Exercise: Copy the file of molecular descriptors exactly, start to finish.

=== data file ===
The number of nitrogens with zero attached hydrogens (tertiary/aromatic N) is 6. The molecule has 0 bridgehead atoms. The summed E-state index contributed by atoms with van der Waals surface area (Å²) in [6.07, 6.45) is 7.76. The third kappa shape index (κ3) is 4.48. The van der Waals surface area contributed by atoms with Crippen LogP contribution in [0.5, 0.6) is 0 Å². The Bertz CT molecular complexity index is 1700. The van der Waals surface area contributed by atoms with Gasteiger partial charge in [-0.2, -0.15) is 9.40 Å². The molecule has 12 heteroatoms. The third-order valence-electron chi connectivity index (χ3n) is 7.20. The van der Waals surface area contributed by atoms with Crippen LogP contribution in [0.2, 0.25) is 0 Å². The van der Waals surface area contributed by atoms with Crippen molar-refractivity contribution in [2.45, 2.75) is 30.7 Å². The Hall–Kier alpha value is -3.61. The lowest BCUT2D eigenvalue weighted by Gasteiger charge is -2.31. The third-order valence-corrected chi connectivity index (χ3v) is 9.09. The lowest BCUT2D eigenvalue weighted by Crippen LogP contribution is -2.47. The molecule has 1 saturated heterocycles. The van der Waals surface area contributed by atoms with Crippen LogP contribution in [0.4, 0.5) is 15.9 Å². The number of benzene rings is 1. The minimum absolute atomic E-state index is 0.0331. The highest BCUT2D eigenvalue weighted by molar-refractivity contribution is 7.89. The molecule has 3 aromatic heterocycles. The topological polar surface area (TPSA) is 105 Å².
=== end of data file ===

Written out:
The number of nitrogens with zero attached hydrogens (tertiary/aromatic N) is 6. The molecule has 0 bridgehead atoms. The summed E-state index contributed by atoms with van der Waals surface area (Å²) in [6.07, 6.45) is 7.76. The third kappa shape index (κ3) is 4.48. The van der Waals surface area contributed by atoms with Crippen LogP contribution in [0.5, 0.6) is 0 Å². The Bertz CT molecular complexity index is 1700. The van der Waals surface area contributed by atoms with Gasteiger partial charge in [-0.2, -0.15) is 9.40 Å². The molecule has 12 heteroatoms. The third-order valence-electron chi connectivity index (χ3n) is 7.20. The van der Waals surface area contributed by atoms with Crippen LogP contribution in [0.2, 0.25) is 0 Å². The van der Waals surface area contributed by atoms with Crippen molar-refractivity contribution in [2.45, 2.75) is 30.7 Å². The Hall–Kier alpha value is -3.61. The lowest BCUT2D eigenvalue weighted by Gasteiger charge is -2.31. The third-order valence-corrected chi connectivity index (χ3v) is 9.09. The lowest BCUT2D eigenvalue weighted by Crippen LogP contribution is -2.47. The molecule has 1 saturated heterocycles. The van der Waals surface area contributed by atoms with Crippen LogP contribution in [0.4, 0.5) is 15.9 Å². The number of benzene rings is 1. The minimum absolute atomic E-state index is 0.0331. The highest BCUT2D eigenvalue weighted by molar-refractivity contribution is 7.89. The molecule has 3 aromatic heterocycles. The topological polar surface area (TPSA) is 105 Å².